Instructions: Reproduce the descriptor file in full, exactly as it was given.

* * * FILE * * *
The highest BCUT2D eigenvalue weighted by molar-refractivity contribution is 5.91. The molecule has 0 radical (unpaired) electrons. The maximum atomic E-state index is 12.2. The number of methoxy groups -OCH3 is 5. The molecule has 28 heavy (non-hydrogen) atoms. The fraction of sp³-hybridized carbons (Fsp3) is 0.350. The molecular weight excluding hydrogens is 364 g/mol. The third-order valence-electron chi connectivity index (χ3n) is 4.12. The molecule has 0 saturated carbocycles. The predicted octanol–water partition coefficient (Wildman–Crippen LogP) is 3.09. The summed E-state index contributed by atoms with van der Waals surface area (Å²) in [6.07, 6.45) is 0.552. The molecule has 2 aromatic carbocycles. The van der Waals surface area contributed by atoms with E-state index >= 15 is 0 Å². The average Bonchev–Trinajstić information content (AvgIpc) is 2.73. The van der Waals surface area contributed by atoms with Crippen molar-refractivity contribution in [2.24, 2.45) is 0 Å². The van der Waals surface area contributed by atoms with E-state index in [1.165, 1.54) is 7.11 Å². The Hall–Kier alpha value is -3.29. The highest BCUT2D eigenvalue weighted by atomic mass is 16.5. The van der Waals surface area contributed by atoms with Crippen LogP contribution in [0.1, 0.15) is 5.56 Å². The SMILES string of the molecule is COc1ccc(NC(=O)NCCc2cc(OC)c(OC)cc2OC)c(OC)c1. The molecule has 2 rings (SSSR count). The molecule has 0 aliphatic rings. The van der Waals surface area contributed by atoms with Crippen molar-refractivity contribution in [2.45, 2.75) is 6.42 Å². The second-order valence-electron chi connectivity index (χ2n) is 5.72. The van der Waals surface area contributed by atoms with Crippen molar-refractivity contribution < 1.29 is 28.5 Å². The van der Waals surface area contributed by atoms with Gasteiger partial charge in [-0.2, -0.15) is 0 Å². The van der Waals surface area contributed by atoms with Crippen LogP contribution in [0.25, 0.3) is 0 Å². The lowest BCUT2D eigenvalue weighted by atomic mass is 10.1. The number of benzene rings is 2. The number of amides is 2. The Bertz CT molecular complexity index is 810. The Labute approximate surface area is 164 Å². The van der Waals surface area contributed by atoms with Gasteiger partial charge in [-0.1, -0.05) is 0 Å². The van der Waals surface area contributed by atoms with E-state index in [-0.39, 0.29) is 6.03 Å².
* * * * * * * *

The highest BCUT2D eigenvalue weighted by molar-refractivity contribution is 5.91. The molecule has 0 radical (unpaired) electrons. The maximum atomic E-state index is 12.2. The number of methoxy groups -OCH3 is 5. The molecule has 28 heavy (non-hydrogen) atoms. The fraction of sp³-hybridized carbons (Fsp3) is 0.350. The molecular weight excluding hydrogens is 364 g/mol. The third-order valence-electron chi connectivity index (χ3n) is 4.12. The molecule has 0 saturated carbocycles. The predicted octanol–water partition coefficient (Wildman–Crippen LogP) is 3.09. The summed E-state index contributed by atoms with van der Waals surface area (Å²) in [6.07, 6.45) is 0.552. The molecule has 2 aromatic carbocycles. The van der Waals surface area contributed by atoms with E-state index >= 15 is 0 Å². The average Bonchev–Trinajstić information content (AvgIpc) is 2.73. The van der Waals surface area contributed by atoms with Crippen molar-refractivity contribution in [2.24, 2.45) is 0 Å². The van der Waals surface area contributed by atoms with E-state index in [1.165, 1.54) is 7.11 Å². The Hall–Kier alpha value is -3.29. The highest BCUT2D eigenvalue weighted by atomic mass is 16.5. The van der Waals surface area contributed by atoms with Crippen LogP contribution in [0.1, 0.15) is 5.56 Å². The SMILES string of the molecule is COc1ccc(NC(=O)NCCc2cc(OC)c(OC)cc2OC)c(OC)c1. The molecule has 2 rings (SSSR count). The molecule has 0 aliphatic rings. The van der Waals surface area contributed by atoms with Crippen molar-refractivity contribution in [2.45, 2.75) is 6.42 Å². The second-order valence-electron chi connectivity index (χ2n) is 5.72. The van der Waals surface area contributed by atoms with Crippen molar-refractivity contribution < 1.29 is 28.5 Å². The van der Waals surface area contributed by atoms with Gasteiger partial charge in [-0.2, -0.15) is 0 Å². The van der Waals surface area contributed by atoms with Crippen LogP contribution in [0.25, 0.3) is 0 Å². The lowest BCUT2D eigenvalue weighted by atomic mass is 10.1. The number of benzene rings is 2. The number of amides is 2. The Bertz CT molecular complexity index is 810. The Labute approximate surface area is 164 Å². The van der Waals surface area contributed by atoms with Gasteiger partial charge in [-0.1, -0.05) is 0 Å². The van der Waals surface area contributed by atoms with E-state index in [-0.39, 0.29) is 6.03 Å².